It is essential to set a series of checkpoints in the initial activity plan. Checkpoints may be:

• tied to specific events such as the production of a report or other deliverable. Taking snap-shots

The frequency with which the a manager needs to receive information about progress will depend upon the size and degree of risk of the project or that part of the project under their control. Team leaders, for example, need to assess progress daily (particularly when employing inexperienced staff) whereas project managers may find weekly or monthly reporting appropriate. In general, the higher the level, the less frequent and less detailed the reporting needs to be.

There are, however, strong arguments in favour of formal weekly collection of information from staff carrying out activities. Collecting data at the end of each week ensures that information is provided while memories are still relatively fresh and provides a mechanism for individuals to review and reflect upon their progress during the past few days.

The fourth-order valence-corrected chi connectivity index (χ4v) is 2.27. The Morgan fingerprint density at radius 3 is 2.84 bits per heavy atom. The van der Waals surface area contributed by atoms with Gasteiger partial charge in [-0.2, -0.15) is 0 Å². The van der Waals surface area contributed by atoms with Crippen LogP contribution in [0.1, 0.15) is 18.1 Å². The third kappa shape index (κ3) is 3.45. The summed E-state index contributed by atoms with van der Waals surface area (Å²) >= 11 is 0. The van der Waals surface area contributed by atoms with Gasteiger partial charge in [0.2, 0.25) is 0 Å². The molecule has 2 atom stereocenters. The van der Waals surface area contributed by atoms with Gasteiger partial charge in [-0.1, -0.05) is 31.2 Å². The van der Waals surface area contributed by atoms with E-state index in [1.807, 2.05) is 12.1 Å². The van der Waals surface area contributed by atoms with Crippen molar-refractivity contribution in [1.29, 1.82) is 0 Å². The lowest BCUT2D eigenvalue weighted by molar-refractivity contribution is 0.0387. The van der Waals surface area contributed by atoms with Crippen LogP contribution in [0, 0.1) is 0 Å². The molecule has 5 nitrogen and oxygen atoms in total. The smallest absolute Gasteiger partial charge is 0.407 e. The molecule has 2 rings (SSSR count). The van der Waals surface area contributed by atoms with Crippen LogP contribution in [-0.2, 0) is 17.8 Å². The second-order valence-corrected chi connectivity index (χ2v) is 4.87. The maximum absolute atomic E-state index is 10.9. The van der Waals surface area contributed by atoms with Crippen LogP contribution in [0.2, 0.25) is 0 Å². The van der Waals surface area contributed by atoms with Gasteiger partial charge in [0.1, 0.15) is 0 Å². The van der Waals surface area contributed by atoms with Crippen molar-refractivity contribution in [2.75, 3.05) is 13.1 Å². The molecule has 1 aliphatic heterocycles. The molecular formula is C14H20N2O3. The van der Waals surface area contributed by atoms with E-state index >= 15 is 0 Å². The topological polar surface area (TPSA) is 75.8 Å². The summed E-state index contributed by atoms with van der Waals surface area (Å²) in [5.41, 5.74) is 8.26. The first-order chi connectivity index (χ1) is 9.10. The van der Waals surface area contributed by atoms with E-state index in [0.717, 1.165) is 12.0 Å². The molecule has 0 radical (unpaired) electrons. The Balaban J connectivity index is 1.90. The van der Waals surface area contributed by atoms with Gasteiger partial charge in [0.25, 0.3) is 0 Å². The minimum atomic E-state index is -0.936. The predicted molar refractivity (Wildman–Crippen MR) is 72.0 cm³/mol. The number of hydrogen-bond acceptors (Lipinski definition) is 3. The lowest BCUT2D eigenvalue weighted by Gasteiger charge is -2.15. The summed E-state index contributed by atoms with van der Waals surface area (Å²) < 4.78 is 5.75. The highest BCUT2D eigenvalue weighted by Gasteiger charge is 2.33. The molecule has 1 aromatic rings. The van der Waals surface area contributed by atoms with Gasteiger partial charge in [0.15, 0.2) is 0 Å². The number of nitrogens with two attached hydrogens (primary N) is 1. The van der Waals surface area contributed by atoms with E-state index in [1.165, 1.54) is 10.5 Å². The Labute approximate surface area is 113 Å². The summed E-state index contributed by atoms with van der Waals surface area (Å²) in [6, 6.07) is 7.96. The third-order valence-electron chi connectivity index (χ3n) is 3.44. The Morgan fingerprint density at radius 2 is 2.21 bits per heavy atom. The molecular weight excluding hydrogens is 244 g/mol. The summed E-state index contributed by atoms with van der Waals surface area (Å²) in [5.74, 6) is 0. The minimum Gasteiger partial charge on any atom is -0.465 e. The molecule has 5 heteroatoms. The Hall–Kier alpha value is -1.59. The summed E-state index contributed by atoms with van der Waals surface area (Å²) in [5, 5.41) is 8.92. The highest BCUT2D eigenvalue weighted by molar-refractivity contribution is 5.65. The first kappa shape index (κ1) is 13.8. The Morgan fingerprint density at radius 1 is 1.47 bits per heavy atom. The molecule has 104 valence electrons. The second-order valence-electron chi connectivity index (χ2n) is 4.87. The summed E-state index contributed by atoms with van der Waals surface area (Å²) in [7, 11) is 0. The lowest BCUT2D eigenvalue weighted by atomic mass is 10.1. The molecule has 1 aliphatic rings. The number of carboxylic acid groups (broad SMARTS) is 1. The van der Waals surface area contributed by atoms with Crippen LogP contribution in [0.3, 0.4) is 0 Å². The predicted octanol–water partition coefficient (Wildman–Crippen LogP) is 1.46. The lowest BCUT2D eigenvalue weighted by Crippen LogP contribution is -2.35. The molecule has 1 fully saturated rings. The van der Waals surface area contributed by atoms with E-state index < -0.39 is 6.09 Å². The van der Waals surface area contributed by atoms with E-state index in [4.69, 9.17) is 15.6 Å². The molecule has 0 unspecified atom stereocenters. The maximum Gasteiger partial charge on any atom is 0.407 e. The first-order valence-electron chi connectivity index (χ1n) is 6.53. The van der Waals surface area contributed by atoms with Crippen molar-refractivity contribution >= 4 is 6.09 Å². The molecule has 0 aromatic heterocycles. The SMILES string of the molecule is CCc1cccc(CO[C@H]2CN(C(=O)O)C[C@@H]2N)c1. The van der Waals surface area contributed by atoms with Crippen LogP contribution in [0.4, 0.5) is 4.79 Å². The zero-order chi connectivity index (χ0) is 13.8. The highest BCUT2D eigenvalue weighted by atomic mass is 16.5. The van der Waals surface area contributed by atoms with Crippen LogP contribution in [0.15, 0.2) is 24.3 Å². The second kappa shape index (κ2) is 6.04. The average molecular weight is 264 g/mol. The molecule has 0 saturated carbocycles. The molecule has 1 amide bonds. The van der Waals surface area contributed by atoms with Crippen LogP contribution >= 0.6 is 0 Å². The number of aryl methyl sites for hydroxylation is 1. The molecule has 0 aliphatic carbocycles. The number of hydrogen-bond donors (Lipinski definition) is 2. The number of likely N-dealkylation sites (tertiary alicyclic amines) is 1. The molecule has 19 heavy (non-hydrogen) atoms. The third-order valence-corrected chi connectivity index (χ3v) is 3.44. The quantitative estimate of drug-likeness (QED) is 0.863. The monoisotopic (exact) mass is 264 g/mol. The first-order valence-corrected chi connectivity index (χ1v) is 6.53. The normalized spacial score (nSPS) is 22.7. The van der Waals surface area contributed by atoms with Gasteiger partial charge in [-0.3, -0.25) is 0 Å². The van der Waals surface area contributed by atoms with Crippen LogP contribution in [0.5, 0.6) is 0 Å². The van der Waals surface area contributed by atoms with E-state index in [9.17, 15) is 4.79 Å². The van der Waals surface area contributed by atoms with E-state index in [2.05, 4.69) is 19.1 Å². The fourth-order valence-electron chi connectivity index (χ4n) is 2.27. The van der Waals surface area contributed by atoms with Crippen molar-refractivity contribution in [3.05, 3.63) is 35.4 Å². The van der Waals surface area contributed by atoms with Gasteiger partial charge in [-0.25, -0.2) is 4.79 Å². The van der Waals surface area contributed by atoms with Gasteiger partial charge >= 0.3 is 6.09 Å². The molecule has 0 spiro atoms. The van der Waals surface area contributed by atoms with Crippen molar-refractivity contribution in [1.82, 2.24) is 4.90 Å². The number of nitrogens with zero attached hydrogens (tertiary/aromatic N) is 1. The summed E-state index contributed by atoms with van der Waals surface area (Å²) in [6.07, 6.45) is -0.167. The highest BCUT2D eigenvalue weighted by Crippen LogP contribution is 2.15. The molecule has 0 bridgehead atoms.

Major, or project-level, progress reviews will generally take place at particular points during the life of a project - commonly known as review points or control points. PRINCE 2, for example, designates a series of checkpoints where the status of work in a project or for a team is reviewed. At the end of each project Stage, PRINCE 2 provides for an End Stage Assessment where an assessment of the project and consideration of its future are undertaken.

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Project Management Made Easy

Project Management Made Easy

What you need to know about… Project Management Made Easy! Project management consists of more than just a large building project and can encompass small projects as well. No matter what the size of your project, you need to have some sort of project management. How you manage your project has everything to do with its outcome.